5.5.1 Outline the binomial system of nomenclature.

Species are a group of organisms with similar characteristics which can interbreed and produce fertile offspring whereas a genus is a group of similar species.

Species need an international name and so biologists name them using the binomial system of nomenclature. Each species is given two names. The first is the genus name and is given an upper case first letter. The second is the species name and is given a lower case first letter. If the name is printed, italics are used. If on the other hand the name is hand-written, it is underlined.

5.5.2 List seven levels in the hierarchy of taxa?kingdom, phylum, class, order, family, genus and species?using an example from two different kingdoms for each level.

Red Kangaroo:
Kingdom: Animalia
Phylum: Chordata 
Class: Mammalia
Order: Diprotodontia
Family: Macropodidae
Genus: Macropus
Species: M. rufus

White Oak tree:
Kingdom: Plantae
Phylum: Magnoliophyta
Class: Magnoliopsida 
Order: Fagales
Family: Fagaceae
Genus: Quercus
Species: alba

5.5.3 Distinguish between the following phyla of plants, using simple external recognition features: bryophyta, filicinophyta, coniferophyta and angiospermophyta.


Roots, leaves and stems

Maximum height

Reproductive structures


No roots, instead they have structures similar to root hairs called rhizoids. Mosses have simple leaves and stems.

0.5 m

Spores are produced in capsule. The capsule develops at the end of a stalk.


Have roots, leaves and short non-woody stems. Leaves are usually pinnate (divided into leaflets) and curled up in a bud.

15 m

Spores are produced in sporangia, usually on the underside of the leaves.


Shrubs or trees with roots, leaves and woody stems. Leaves are usually narrow with thick waxy cuticle.

100 m

Seeds are produced from ovules on the surface of the scales of female cones. Male cones produce pollen.


Many different characteristics but usually have roots, leaves and stems. Stems of flowering plants that develop into shrubs and trees are woody. 

100 m

Seeds are produced from ovules inside the ovaries. The ovaries are part of the flower. The fruits then develop from the ovaries and disperse the seeds.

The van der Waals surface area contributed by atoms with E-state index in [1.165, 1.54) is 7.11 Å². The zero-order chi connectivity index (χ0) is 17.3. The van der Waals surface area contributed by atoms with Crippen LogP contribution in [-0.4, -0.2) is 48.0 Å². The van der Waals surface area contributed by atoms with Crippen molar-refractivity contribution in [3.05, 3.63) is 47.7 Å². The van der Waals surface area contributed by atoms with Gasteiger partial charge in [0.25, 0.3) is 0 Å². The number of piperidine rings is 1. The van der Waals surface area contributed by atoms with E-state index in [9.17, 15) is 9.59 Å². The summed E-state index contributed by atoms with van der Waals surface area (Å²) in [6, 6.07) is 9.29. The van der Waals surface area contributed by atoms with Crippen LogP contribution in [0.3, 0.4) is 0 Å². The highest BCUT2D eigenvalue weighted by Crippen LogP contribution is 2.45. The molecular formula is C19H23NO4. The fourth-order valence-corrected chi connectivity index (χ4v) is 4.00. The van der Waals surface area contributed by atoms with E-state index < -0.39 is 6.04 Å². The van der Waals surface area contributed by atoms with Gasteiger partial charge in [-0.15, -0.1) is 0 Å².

5.5.4 Distinguish between the following phyla of animals, using simple external recognition features: porifera, cnidaria, platyhelminthes, annelida, mollusca and arthropoda.


  • no clear symmetry
  • attached to a surface
  • pores through body
  • no mouth or anus
  • example: sponges


  • radially symmetric
  • tentacles
  • stinging cells
  • mouth but no anus
  • example: jellyfish


  • bilaterally symmetrical
  • flat bodies
  • unsegmented
  • mouth but no anus
  • example: tapeworm


  • bilaterally symmetrical
  • bristles often present
  • segmented
  • mouth and anus
  • example: earthworm


  • muscular foot and mantle
  • shell may be present
  • segmentation not visible
  • mouth and anus
  • example: slugs and snails


  • bilaterally symmetric
  • exoskeleton
  • segmented
  • jointed appendages
  • example: spiders and insects

5.5.5 Apply and design a key for a group of up to eight organisms.


    • Habitat
      • Aquatic - 2: Pinnipedia 
      • Land - 3: Fissipedia
  1. Pinnipedia
    • Tusks
      • Present Odobenidae
      • Not present - 4
  2. Fissipedia
    • Auditory bulla
      • Single chambered or partially divided - 5: Caniformia 
      • Double chambered - 6: Feliformia

    • External ears
      • Present - Otariidae, Sea lion
      • Not present - Phocidae, Seal 
  3. Caniformia
    • Presence of scent glands used defensively
      • Present - Mephitidae 
      • Not present - 7
  4. Feliformia
    • Anal scent glands
      • Present - Hyaenidae
      • Not present - 8

    • Could be Mustelidae, Ursidae, Procyonidae or Canidae.

    • Could be Felidae, Herpestidae, Viverridae or Nandiniidae.  


    • Number of antennae
      • Two pairs - Crustacea 
      • One pair or none - 2

    • Number of legs
      • Three pairs - Hexapoda
      • Four or more pairs - 3
  1. Antennae
    • Antennae
      • Present - Myriapoda
      • Not present - 4
  2. Body segments
    • Number of body segments in adults
      • Two - Arachnida
      • Other than two - 5
  3. Pedipalps
    • Pedipalps modified to pincers
      • Present - 6
      • Not present - 7
  4. Stinger
    • Stinger at tip of tail
      • Present - Scorpionida 
      • Not present - Pseudoscopionida 
  5. Legs
    • Leg size
      • Very small - Acari 
      • Very large - Opiliones